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Laws and Rules of Football: The Oklahoma - Oregon Football Officiating Debacle

In football, the judges are the officials. How big is their impact? Who truly decides football games - the players, the coaches, or the officials?

As Bob's Blog writes (we use Bob since he is avowedly not an Oklahoma Sooner fan):

"The refs missed a tipped pass that resulted in an interference penalty against Oklahoma, and both the refs and the replay officials somehow missed the onside kick that was touched by Oregon before the ball traveled the mandatory 10 yards.

Yet the moment that brings in the ghosts of the Chicago Black Sox and Dick Bavetta: How could the refs not see the onside kick squirt through the pile, past the bodies, before being picked up by an Oklahoma player?

When the OU player handed the football to a ref, who was deep into the process of rewarding possession to the Ducks, comedy mixed with the incompetence

The Pac 10 conference insists that THEIR referees officiate home non-conference games, contrary to the practice elsewhere, where the visiting team's conference supplies the referees. A sceptic might ask, "Is that a part of the "West Coast" offense"?

A study some years ago, I think it was at Princeton University, showed that students of two opposing universities, called to referee videos of a football game between their respective universities, in fact each called disputed plays 2/3 in favor of THEIR own favored team, even though they had sworn to call the game in an unbiased manner. The students did not favor their own college intentionally, but afterwards claimed subjectively that they had called the plays as they saw them, i.e. fairly and impartially, which of course was not the case when objectively viewed.

Similarly, an Oregon official officiating an Oregon game is going to be no different in the subliminal effects of allegiance to his State than students to their universities.
One literally does not see what one does not want to see.

We post about this all the time on our various blogs and websites concerning the blindness and closed-mindedness of mainstream science and scholarship. We can compare many average scientists and scholars to the blind replay official in the Oklahoma - Oregon football game. Similarly, an allegedly unbiased "conference referee" has the same subliminal recognition problems that plague eyewitnesses in eyewitness identification or that are visible among relatives of persons accused of crimes. See here and here.

But yes, the refs do make a big difference in football games. Attorney Tom Kirkendall writes in his blog Houston's Clear Thinkers:

"In this interesting NY Times article, Schatz takes on an issue in regard to NFL games that the NFL hierarchy does not enjoy talking about -- that is, the wide discrepancy in the number of penalties called in NFL games between the various referee crews that call such games....

The NFL promotes the image that its games are decided on the field by the players and their coaches. But Schatz's research is indicating that who referees a particular game may be as big a factor as the participants."

Based on the recent Oklahoma - Oregon football officiating debacle and its aftermath, described more in detail below, we recommend four changes that need to be made in college football:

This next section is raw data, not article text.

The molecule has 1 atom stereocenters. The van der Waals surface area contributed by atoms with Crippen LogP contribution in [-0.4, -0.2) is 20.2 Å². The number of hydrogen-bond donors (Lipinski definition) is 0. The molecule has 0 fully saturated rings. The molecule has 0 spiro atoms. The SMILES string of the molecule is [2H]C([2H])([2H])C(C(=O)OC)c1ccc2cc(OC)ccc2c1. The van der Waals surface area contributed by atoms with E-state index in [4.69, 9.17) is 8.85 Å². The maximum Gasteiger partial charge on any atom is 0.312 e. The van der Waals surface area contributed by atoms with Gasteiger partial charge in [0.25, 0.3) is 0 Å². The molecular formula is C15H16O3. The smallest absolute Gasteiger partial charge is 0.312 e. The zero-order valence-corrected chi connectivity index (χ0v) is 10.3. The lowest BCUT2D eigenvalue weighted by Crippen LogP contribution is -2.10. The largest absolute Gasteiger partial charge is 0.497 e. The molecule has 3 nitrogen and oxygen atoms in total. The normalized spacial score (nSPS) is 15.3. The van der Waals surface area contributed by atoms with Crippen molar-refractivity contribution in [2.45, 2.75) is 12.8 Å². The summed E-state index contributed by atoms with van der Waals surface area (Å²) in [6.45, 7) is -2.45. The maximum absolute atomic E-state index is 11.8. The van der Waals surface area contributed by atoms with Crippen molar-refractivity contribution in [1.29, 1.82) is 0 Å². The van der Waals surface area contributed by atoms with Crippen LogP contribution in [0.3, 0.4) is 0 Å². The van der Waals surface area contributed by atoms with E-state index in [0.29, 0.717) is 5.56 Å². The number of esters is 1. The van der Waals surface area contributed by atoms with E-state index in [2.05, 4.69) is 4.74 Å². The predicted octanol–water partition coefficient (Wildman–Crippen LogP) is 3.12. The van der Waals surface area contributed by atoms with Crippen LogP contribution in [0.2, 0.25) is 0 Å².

1) So-called "conference referees" should not be officiating home non-conference games of teams in their conference - rather, it should be the other way around, as it generally is in other football leagues.

2) The stupid onside kick should be removed as a play option as contrary to the spirit of the game - the whole idea of "fairness" after a score by one team is that the other team gets possession of the ball to give its offense a go, and this should then be reflected by actual possession of the ball and not the rule currently in vogue that the kickoff merely has to travel a mere 10 yards and then be open for a free-for-all for both teams to claim - it is a stupid rule and it gets stupid results. Football is reduced to pot-luck rather than skill.

3) When such clearly faulty replay officiating - in spite of the clear evidence of the video - results in the game winner being changed, the game should be declared null and void and replayed later in the season, and that is what should be done with the Oklahoma-Oregon game, which will otherwise haunt the BCS bowl selections clear through this season, to the detriment of all college football. With the Oklahoma-Oregon game unvoided, the football season will have a terrible taint, which it does not deserve, as being a serendipity affair decided by poor officiating.

4) Replay officials should be anonymous to the public, so that they can conduct their work professionally and change calls if warranted by video replays, without incurring the wrath of the public or, as has happened in this case, without the fear of threatening phone calls.

In the present case, the referees did not make these erroneous calls intentionally.
Rather it was perhaps the subliminal effect of allegiance at work.

Bud Withers at the Seattle Times in Blown calls stoke Pac-10 firestorm generally discusses the controversy involved. The calls were so bad that the Pac-10 has suspended the officials involved for one game. As written by Jack Carey and Thomas O'Toole at USA TODAY, in an action taken apparently in response to a letter written by the President of the University of Oklahoma to the Big 12 Conference Commissioner: